This is obviously not a painting of a mill. The pieces look functional, but have no real function. They’re apparently connected, but upon inspection the connection can’t be found. It looks like a ruin, but it’s not a building. It’s a heap, but a heap of what? The painting evokes and depicts function, connection, ruin, and accretion without resorting to the particular objects that usually constitute these conceptions. That in itself isn’t anything new. Art schools are full of pictures that do the same thing. But the point is that Keith does it well. Some of his older pictures evoke a similar effect, but with bits of clocks or books included, which I think diminishes the effect.
As far as I’m concerned, this is true information age art. We run into highly organized images with an incredible density of information every day. Some of them are useful, many of them are deceptive, and a huge proportion of them are ultimately advertisements for some product or idea. This art has high information density, but the didactic level has been stripped away. It’s not trying to warn you about something urgent, win your support, show you how to get ahead in life, or even convince you to buy more art. It’s just sitting there being a painting in a very new and interesting way.
As an aside I was once lucky enough to run into one of Keith’s older pictures hanging in Building 109 at Microsoft’s Redmond Campus–very different from Mill and the pictures in that series. It was the highlight of my day. Keith Tilford is doing something good.
Jeffrey Beebe’s Dungeons, Monsters, and Kickstarter
First of all, Jeffrey Beebe’s art is awesome. You might have seen his hand-drawn OD&D inspired maps show up on Boing Boing a few weeks ago. He also does cool monsters and stuff. His world would make a great (and bizarre) campaign world.
And now he has a Kickstarter where you can get prints, pictures, and a personal hand-drawn dungeon map!
More Pople Need to get a Dungeon by Me
Look, in no way am I trying to say that anyone needs to go out and drop more money on a Kickstarter than they need to. I routinely completely neglect really awesome Kickstarter projects even when started by good friends of mine. I’m a bit of a bastard about it, actually.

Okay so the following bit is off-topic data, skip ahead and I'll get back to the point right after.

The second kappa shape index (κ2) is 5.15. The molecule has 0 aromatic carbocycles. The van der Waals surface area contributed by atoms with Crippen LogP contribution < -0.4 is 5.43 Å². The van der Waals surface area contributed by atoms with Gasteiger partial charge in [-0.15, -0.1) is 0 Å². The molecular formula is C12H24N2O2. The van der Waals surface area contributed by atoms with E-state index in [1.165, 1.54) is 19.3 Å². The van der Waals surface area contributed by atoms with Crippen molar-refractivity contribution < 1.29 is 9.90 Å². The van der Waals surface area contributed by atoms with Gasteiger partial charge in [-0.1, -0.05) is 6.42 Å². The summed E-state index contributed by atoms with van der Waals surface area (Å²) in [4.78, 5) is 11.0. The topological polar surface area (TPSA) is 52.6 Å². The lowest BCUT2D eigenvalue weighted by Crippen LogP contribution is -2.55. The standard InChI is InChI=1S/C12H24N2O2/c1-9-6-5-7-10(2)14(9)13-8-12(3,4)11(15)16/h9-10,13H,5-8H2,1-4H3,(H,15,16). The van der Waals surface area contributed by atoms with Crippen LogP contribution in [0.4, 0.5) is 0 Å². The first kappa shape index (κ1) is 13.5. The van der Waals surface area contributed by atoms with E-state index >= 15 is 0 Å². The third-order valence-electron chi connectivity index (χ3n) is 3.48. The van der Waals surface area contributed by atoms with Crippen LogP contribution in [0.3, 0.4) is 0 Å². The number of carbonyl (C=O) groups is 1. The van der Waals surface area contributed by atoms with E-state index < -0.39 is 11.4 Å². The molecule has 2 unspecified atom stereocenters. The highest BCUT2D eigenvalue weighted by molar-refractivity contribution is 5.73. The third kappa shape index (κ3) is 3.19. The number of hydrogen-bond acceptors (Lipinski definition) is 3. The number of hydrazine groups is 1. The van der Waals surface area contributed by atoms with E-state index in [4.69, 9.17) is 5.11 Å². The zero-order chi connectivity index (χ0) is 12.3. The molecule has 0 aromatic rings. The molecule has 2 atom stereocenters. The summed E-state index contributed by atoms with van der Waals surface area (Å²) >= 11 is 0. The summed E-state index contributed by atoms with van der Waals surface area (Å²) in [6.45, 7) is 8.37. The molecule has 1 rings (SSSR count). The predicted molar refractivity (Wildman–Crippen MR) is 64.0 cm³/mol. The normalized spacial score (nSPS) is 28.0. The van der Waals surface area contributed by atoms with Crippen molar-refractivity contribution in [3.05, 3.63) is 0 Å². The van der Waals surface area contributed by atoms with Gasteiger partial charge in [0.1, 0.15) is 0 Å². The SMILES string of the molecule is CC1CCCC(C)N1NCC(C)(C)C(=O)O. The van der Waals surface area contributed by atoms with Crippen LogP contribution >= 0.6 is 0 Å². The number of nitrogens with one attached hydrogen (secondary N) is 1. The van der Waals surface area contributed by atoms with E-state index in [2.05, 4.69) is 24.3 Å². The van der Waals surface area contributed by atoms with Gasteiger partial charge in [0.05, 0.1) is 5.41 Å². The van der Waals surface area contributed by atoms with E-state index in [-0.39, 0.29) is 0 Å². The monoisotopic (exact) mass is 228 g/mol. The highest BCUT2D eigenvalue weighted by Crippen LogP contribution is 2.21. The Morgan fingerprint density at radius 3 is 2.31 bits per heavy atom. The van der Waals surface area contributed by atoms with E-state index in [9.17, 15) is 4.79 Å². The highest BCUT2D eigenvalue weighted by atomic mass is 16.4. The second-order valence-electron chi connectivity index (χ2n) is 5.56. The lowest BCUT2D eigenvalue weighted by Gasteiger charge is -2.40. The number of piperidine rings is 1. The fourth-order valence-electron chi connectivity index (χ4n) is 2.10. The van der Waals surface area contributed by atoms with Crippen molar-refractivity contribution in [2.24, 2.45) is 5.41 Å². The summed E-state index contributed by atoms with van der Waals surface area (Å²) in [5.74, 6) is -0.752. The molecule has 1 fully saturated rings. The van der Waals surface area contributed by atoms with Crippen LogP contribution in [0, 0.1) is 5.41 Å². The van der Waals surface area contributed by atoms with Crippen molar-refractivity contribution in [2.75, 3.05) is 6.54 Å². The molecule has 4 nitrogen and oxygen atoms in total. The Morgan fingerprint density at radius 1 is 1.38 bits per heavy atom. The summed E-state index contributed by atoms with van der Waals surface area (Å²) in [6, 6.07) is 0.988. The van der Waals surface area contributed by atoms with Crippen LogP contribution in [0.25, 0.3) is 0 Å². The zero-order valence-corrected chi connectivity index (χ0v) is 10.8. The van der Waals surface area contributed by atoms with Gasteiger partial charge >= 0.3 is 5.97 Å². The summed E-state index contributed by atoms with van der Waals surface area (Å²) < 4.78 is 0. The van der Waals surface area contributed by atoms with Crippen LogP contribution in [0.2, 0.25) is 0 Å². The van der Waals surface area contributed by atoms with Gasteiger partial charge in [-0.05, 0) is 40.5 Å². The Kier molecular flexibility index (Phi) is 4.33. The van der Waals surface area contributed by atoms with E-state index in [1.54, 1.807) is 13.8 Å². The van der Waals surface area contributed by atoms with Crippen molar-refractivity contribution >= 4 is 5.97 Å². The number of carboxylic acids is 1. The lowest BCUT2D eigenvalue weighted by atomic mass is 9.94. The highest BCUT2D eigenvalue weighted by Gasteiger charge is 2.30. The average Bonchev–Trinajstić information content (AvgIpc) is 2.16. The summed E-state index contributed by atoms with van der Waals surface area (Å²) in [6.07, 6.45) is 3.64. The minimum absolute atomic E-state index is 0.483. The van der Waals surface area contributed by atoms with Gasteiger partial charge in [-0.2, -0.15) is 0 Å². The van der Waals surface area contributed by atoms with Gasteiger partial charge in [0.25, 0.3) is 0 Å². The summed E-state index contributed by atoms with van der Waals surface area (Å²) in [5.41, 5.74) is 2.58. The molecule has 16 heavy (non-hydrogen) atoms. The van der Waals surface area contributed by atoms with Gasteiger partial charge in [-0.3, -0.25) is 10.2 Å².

But more of you people really need to get a custom dungeon map drawn by me. It’s right at the bottom under Dungeon Architect. Only two people have claimed it. It’s a pretty awesome perk. I’m just saying.*
So what does the Dungeon Map mean? It means I’ll call you up on the phone, or Skype, or your media of choice, and gab for a while about dungeons. Maybe we’ll talk about dungeons we have known, good ones and bad ones, what we’ve never seen in a dungeon but would like to, what we think every dungeon should have. Then I’ll draw a dungeon inspired by our conversation. Then I’ll mail it to you suitable for framing and also send you a high quality PDF of the drawing.
I’m sure you can’t tell, but this is a painting of two very large piles of crushed cars in different states of completion. I get a lot of pleasure out of painting crushed cars. It never gets old. And now back to your regularly scheduled microdungeons.
The Microdungeon 10
The Microdungeon 10 experiment is completed. Today I (finally) mailed 9 microdungeons to the folks who requested to them.
I’ve also thrown in a few extra goodies: a print of The Wizard’s Tower, a couple of Moo cards, and a sticker with dungeon art on them.
So what was the point of this exercise? With shipping and materials, I only made a few bucks on it. On the other hand, I created 10 new dungeons I wouldn’t have created before and found owners for them. This is a huge win for me! With dozens of homeless dungeons sitting in little boxes on my desk, a piece of art I can send off to someone makes me happy. Homeless dungeons make me sad.
The only downside was how long it took. Even though each dungeon is quick, it took me a month to complete them all. This is because I do most of my sketching in the 45 minutes between dropping my daughter off at school and starting work every day. And that time is subject to disruption from work emergencies, family duties, errands, dental appointments, other art assignments and a host of other obstructions. The next time I do something like this, I’ll carve out a block of time to work on it so I can get it done in a more timely fashion.
That said, thanks for taking part everyone. I hope you enjoy your new dungeons!
Random Dungeon Generator that is a Dungeon
Paul Hughes has this awesome project on Kickstarter: Random Dungeon Generator as a Dungeon.
It’s a 36″ x 24″ poster that is also a walkthrough of the random dungeon generation rules in the classic Dungeon Master’s Guide. I already happy to own Paul’s poster of the wandering monster tables, and it is pure awesome, I assure you. This is the kind of amazingly cool thing that can exist today because of people like Paul, who have an awesome vision and are able to take hold of the tools to make it happen. I can’t wait for this project to ship!
Hell Yeah, this is Art!
I want art that packs in MORE!
I want art that mocks artistic convention…
while epitomizing excellence in technique!
I want art that builds on the conventions I grew up…
without depicting them in a bland, safe, or corporatized way!